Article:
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In his latest solo recital for harmonia mundi, Richard Egarr turns to the rarely heard harpsichord Suites by Henry Purcell. In his beautifully shaped reading, these eight muscular and quirky works, published the year after Purcell's death, are interspersed with seven shorter pieces built on a recurring pattern - a chaconne, a rondeau, and five 'grounds'. Richard Egarr has worked with all types of keyboards and is in great demand both as soloist and as accompanist. His collaboration with long-time duo partner Andrew Manze has been setting new performance standards since 1984. He is music director of the Academy of Ancient Music, and they recently recorded Handel's Organ Concertos Op.4 together, nominated for a Gramophone Award 2008. Handel Concerti Grossi Op. 3 won the Baroque Award in 2007.
“…Egarr is… brilliant in the G major Suite, introspective in its broody, lowering G minor sibling, and not beyond an utterly charming registrational surprise for the last track.”
“While the eight posthumously published suites (with judiciously selected miscellany to create some elbow-room between each) are woefully unknown, they are beautifully crafted. Purcell's keyboard style rarely reverts to French luxuriance, rather more questing in its unpredictable steers, deliberately wrong-footed harmonic inflections, often quite tough textures and extended lyrical journeys. Richard Egarr's devotion to these pieces comes in the form of studied spaciousness which allows these rich strains to become gently infused into our listening habits. This is no background tafelmusik, which is why it requires our indulgence, to stop and follow the thread – especially in the sustained narrative of the minor-key suites. If the Almand of the G major Suite offers homage to the exquisite character-piece Almans of Gibbons, the A minor work is prescient of 18th-century models in its directed figuration and the grandiloquence of its easy conflation of French and Italian styles. Indeed, one of Egarr's greatest achievements is to challenge the homespun perception of this repertoire and present it as great keyboard music. The C major Suite is a wonderful demonstration of this, as is the gamey tuning of the D major work with its burly final hornpipe. The harpsichord by Joel Katzman (after Ruckers) covers all the bases with its disarming colour, clarity and resonance. An outstanding recital.”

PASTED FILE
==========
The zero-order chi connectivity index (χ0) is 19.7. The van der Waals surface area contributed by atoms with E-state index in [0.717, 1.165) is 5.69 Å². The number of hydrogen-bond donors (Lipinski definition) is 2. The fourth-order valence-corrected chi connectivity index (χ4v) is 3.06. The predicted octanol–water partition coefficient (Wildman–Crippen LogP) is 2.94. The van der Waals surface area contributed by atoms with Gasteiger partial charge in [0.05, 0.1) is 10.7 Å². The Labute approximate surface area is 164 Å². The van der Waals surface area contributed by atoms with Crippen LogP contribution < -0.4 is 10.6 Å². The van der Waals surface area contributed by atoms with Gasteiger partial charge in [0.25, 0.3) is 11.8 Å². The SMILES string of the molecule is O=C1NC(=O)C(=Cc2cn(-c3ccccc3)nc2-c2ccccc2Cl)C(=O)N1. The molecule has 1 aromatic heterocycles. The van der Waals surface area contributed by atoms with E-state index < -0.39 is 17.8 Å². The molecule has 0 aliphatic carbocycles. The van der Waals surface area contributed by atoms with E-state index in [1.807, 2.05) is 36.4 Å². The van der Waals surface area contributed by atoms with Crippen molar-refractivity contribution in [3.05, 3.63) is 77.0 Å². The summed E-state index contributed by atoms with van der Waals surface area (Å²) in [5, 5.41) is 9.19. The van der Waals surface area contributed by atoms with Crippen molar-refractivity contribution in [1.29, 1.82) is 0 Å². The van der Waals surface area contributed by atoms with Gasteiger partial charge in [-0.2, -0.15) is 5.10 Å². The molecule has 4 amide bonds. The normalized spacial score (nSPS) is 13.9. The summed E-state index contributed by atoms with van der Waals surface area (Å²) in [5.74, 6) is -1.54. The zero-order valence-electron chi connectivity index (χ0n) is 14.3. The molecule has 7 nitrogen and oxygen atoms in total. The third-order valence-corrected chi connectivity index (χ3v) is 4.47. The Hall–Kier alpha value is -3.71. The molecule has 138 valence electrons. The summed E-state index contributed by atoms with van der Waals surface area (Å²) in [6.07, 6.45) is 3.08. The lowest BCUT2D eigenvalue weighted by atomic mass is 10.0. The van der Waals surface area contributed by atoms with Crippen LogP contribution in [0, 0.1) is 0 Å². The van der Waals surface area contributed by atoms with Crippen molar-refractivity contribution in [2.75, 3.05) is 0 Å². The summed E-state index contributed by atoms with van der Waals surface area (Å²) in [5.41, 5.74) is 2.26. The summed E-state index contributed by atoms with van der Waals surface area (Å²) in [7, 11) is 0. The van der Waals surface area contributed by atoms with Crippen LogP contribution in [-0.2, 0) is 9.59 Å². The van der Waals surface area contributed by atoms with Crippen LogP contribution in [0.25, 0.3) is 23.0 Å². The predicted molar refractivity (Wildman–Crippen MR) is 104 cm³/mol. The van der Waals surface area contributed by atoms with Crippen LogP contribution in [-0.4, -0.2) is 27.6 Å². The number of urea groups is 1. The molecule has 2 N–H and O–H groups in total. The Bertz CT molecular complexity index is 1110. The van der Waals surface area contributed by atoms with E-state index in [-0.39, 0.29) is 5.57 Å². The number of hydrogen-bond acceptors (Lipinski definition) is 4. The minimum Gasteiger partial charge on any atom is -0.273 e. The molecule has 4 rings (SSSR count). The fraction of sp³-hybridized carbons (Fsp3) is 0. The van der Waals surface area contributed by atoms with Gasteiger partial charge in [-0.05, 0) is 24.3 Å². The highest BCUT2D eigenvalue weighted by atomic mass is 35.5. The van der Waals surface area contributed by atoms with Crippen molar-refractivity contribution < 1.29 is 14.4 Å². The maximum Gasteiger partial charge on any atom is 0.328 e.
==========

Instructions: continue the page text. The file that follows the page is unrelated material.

“A thoroughly persuasive case for these neglected masterpieces.”
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